"Never were the balconies, windows, and houses more numerously lined, or the streets closer thronged with multitudes of people, all expressing their abhorrence of popery, with continual shouts and exclamations, so that it is modestly computed that, in the whole progress, there could not be fewer than 200,000 spectators.
"Thus, with a slow and solemn state they proceeded to Temple-bar; where, with innumberable swarms, the houses seemed to be converted into heaps of men, and women, and children; for whose diversion there were provided great variety of excellent fireworks.
"Temple-bar being, since its rebuilding, adorned with four stately statues, viz. those of queen Elizabeth and king James on the inward, or eastern side, fronting the city, and those of king Charles I. and king Charles II. on the outside, facing towards Westminster; and the statue of queen Elizabeth, in regard to the day, having on a crown of gilded laurel, and in her hand a golden shield, with this motto inscribed, —'The Protestant Religion and Magna Charta,' and flambeauxs placed before it; the pope being brought up near thereunto, the following song (alluding to the posture of those statues) was sung in parts, between one representing the English cardinal, (Howard,) and others acting the people.
"From York to London town we came,
To talk of popish ire,
To reconcile you all to Rome,
And prevent Smithfield fire.
"Cease, cease, thou Norfolk cardinal,
See yonder stands queen Bess,
Who sav'd our souls from popish thrall,
O! queen Bess, queen Bess, queen Bess.
"Your popish plot and Smithfield threat
We do not fear at all;
For lo! beneath queen Bess's feet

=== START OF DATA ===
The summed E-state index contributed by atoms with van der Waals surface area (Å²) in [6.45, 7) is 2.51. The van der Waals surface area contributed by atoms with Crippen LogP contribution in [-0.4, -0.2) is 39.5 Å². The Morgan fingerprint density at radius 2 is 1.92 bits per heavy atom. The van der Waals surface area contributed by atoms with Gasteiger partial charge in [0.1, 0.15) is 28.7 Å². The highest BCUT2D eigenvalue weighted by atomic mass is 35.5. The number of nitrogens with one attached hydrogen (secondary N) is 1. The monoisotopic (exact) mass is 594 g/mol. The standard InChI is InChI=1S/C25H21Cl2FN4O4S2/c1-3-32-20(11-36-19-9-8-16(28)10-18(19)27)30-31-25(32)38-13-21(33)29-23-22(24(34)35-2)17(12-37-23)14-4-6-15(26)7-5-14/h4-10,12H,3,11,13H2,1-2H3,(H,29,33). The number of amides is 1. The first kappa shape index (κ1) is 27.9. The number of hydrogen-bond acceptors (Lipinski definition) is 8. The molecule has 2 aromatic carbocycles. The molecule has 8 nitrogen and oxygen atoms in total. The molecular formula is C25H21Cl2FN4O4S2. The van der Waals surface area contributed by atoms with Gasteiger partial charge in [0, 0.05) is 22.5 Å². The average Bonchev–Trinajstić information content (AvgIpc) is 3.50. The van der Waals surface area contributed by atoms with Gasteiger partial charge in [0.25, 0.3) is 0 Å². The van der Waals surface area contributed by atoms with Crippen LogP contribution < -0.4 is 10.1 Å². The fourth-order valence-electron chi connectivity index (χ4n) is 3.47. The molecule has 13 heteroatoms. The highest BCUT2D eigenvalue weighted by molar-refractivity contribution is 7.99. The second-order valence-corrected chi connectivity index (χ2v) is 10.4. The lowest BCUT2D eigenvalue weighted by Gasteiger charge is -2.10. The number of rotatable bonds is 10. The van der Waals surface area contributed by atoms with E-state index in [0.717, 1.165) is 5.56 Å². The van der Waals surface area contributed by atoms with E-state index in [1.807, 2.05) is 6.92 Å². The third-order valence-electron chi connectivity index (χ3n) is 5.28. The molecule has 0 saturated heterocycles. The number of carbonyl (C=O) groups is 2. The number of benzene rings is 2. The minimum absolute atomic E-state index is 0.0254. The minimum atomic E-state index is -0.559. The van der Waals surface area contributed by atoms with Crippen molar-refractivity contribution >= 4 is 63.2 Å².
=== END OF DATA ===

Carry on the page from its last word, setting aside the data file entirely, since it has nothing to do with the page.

You fall, you fall, you fall!
"'Tis true, our king's on t'other side,
Looking tow'rds Whitehall,
But could we bring him round about,
He'd counterplot you all.
"Then down with James and set up Charles
On good queen Bess's side,
That all true commons, lords, and earls,
May wish him a fruitful bride.
"Now God preserve great Charles our king
And eke all honest men;
And traitors all to justice bring,
Amen, amen, amen.
"Then having entertained the throning spectators for some time with the ingenious fireworks, a vast bonfire being prepared just over against the Inner Temple Gate, his holiness, after some compliments and reluctances, was decently toppled from all his grandeur into the impartial flames; the craft devil leaving his infallibilityship in the lurch, and laughing as heartily at his deserved ignominious end as subtle jesuits do at the ruin of bigotted lay-catholics whom themselves have drawn in; or as credulous Coleman's abettors did, when, with pretences of a reprieve at the last gasp, they made him vomit up his soul with a lie, and sealed up his dangerous chops with a flatter. This justice was attended with a prodigious shout, that might be heard far beyond Somerset-house, (where the queen resided,) and it was believed the echo, by continual reverberations, before it ceased, reached Scotland, [the duke was then there,] France, and even Rome itself, damping them withal with a dreadful astonishment."
These particulars, from a tract in lord Somers's collection, are related in the "Gentleman's Magazine" for 1740; and the writer adds, that "the place of prompter-general, Mr. North insinuates, was filled by lord Shaftesbury."
Tree Stramony. Datura arborea.
Dedicated to St. Gregory.